decreasing room temperature (cooling off) = increasing relative humidity ; wood and felt swell up with moisture

Changes in temperature and humidity

For grands and uprights a stable room climate is advantageous in many ways, because wood, felt and leather are hygroscopic by nature: expanding with humidity and contracting with the lack of humidity. Prudent attention to ambient climatic conditions (the swings of temperature and relative humidity) can reduce extensive repairs and service to your instrument, improve the tuning stability, minimize changes of internal tension in the soundboard and other wooden components and preserve and stabilize the instrument over the years.

All changes in room temperature result in a corresponding change in the relative air humidity. Significant, repeated and longer lasting changes of room temperature should be minimized or avoided. Sudden and drastic changes in temperature, especially if repeated over longer periods of time, cause the relative levels of humidity in the room to fluctuate drastically unless otherwise controlled and are detrimental to the instrument and may void the warranty. Room temperatures below 10 °C (50 °F) should be avoided. It is also important that pianos are not exposed to extreme temperature or humidity changes (especially in and after transport).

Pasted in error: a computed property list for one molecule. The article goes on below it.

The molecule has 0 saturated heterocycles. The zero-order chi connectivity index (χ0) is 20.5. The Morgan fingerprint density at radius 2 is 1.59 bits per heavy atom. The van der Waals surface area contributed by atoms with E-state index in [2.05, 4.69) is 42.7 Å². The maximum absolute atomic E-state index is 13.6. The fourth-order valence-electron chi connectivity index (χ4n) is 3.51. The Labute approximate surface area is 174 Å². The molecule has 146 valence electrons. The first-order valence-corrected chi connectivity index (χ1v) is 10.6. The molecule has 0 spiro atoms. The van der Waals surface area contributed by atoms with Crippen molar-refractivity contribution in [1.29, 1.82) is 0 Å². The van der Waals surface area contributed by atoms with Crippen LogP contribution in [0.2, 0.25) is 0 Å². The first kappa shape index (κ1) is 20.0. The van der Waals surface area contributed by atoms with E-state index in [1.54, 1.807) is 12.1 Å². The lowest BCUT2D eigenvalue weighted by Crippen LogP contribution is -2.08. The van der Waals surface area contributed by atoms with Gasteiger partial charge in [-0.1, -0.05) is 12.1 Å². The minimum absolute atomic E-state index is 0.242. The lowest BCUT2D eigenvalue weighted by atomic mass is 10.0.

Control of relative humidity

Relative humidity can easily be measured and monitored using modern digital measuring devices, which are available from electronics stores or your piano technician.


Neither Schimmel, its agents, successors and assigns, nor its authorized dealers, their successors and assigns, is, are or shall be in any way responsible for any damage to the piano of any kind whatsoever, direct or consequential, caused by or resulting from frequent fluctuations of relative humidity beyond comfortable levels as described, or from longer lasting extremes of too high or too low relative humidity.

Piano Life Saver System

The Dampp-Chaser Piano Life Saver System has proved to be a most effective climate control system for grand and upright pianos, especially in situations where it is otherwise difficult to maintain a uniform degree of humidity throughout all four seasons. The system is installed underneath the soundboard and behind the keyboard and action in grands, and in front of the soundboard and below the keyboard in uprights. Continuous alternating dehumidifying and humidifying mechanisms help to minimize wide fluctuations in relative humidity that would otherwise have an adverse effect on the sensitive areas of the piano (soundboard, keyboard, action) and degrade playability, and tuning stability.

The “Humidistat” is the brain of the system which senses whether the wooden parts of your piano are too moist or too dry and automatically switches the system to function as a “dehumidifier” or “humidifier” to protect your piano from damage caused by changes in humidity. The “dehumidifier” averts moisture from your piano through warm air currents, and the “humidifier” moisturizes the dry wood of your piano when the humidity drops.